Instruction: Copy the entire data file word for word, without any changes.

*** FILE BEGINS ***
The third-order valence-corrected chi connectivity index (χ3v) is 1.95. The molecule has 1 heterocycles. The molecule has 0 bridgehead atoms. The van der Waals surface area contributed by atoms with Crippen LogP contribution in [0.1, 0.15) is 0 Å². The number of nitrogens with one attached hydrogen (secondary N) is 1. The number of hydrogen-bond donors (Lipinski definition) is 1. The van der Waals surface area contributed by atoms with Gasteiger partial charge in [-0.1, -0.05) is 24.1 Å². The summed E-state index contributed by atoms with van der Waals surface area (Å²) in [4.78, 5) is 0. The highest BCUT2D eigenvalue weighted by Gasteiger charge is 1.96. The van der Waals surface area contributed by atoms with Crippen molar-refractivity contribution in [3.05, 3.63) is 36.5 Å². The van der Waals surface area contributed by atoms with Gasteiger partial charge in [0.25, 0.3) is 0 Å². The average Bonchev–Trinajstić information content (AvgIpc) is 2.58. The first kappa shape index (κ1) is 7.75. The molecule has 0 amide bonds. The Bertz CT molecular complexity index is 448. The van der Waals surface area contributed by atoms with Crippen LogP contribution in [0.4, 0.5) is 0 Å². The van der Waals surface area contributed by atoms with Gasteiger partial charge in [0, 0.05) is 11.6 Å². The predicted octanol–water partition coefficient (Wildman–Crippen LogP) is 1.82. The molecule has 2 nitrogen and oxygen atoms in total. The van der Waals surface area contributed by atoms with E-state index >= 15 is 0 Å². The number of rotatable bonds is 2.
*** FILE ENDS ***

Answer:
The third-order valence-corrected chi connectivity index (χ3v) is 1.95. The molecule has 1 heterocycles. The molecule has 0 bridgehead atoms. The van der Waals surface area contributed by atoms with Crippen LogP contribution in [0.1, 0.15) is 0 Å². The number of nitrogens with one attached hydrogen (secondary N) is 1. The number of hydrogen-bond donors (Lipinski definition) is 1. The van der Waals surface area contributed by atoms with Gasteiger partial charge in [-0.1, -0.05) is 24.1 Å². The summed E-state index contributed by atoms with van der Waals surface area (Å²) in [4.78, 5) is 0. The highest BCUT2D eigenvalue weighted by Gasteiger charge is 1.96. The van der Waals surface area contributed by atoms with Crippen molar-refractivity contribution in [3.05, 3.63) is 36.5 Å². The van der Waals surface area contributed by atoms with Gasteiger partial charge in [0.25, 0.3) is 0 Å². The average Bonchev–Trinajstić information content (AvgIpc) is 2.58. The first kappa shape index (κ1) is 7.75. The molecule has 0 amide bonds. The Bertz CT molecular complexity index is 448. The van der Waals surface area contributed by atoms with Crippen LogP contribution in [0.4, 0.5) is 0 Å². The van der Waals surface area contributed by atoms with Gasteiger partial charge in [0, 0.05) is 11.6 Å². The predicted octanol–water partition coefficient (Wildman–Crippen LogP) is 1.82. The molecule has 2 nitrogen and oxygen atoms in total. The van der Waals surface area contributed by atoms with E-state index >= 15 is 0 Å². The number of rotatable bonds is 2.